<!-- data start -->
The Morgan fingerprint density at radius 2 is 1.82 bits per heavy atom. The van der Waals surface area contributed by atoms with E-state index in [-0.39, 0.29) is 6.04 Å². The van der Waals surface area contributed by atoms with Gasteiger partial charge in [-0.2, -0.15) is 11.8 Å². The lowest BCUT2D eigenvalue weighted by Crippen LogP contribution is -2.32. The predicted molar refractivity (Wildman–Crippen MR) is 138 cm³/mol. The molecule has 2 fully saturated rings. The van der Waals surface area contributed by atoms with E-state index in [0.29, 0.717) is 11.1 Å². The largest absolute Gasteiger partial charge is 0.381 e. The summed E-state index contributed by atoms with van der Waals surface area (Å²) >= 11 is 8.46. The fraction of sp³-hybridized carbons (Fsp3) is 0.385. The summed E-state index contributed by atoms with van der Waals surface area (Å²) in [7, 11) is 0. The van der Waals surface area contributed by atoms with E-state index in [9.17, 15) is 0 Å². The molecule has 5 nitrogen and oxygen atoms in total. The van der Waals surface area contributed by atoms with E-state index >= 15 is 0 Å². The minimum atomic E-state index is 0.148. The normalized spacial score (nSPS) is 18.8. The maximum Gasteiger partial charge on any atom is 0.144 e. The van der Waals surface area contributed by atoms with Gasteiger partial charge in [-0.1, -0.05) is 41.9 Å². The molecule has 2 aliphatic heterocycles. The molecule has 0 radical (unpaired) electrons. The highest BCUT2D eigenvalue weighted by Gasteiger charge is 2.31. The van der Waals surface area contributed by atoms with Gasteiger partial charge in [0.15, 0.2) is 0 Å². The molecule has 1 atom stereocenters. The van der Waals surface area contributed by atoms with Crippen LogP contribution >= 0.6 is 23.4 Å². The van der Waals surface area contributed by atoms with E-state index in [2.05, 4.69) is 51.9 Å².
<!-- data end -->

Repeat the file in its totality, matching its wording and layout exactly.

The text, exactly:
The Morgan fingerprint density at radius 2 is 1.82 bits per heavy atom. The van der Waals surface area contributed by atoms with E-state index in [-0.39, 0.29) is 6.04 Å². The van der Waals surface area contributed by atoms with Gasteiger partial charge in [-0.2, -0.15) is 11.8 Å². The lowest BCUT2D eigenvalue weighted by Crippen LogP contribution is -2.32. The predicted molar refractivity (Wildman–Crippen MR) is 138 cm³/mol. The molecule has 2 fully saturated rings. The van der Waals surface area contributed by atoms with E-state index in [0.29, 0.717) is 11.1 Å². The largest absolute Gasteiger partial charge is 0.381 e. The summed E-state index contributed by atoms with van der Waals surface area (Å²) >= 11 is 8.46. The fraction of sp³-hybridized carbons (Fsp3) is 0.385. The summed E-state index contributed by atoms with van der Waals surface area (Å²) in [7, 11) is 0. The van der Waals surface area contributed by atoms with E-state index in [9.17, 15) is 0 Å². The molecule has 5 nitrogen and oxygen atoms in total. The van der Waals surface area contributed by atoms with E-state index >= 15 is 0 Å². The minimum atomic E-state index is 0.148. The normalized spacial score (nSPS) is 18.8. The maximum Gasteiger partial charge on any atom is 0.144 e. The van der Waals surface area contributed by atoms with Gasteiger partial charge in [-0.1, -0.05) is 41.9 Å². The molecule has 2 aliphatic heterocycles. The molecule has 0 radical (unpaired) electrons. The highest BCUT2D eigenvalue weighted by Gasteiger charge is 2.31. The van der Waals surface area contributed by atoms with Gasteiger partial charge in [0.15, 0.2) is 0 Å². The molecule has 1 atom stereocenters. The van der Waals surface area contributed by atoms with Crippen LogP contribution >= 0.6 is 23.4 Å². The van der Waals surface area contributed by atoms with E-state index in [2.05, 4.69) is 51.9 Å².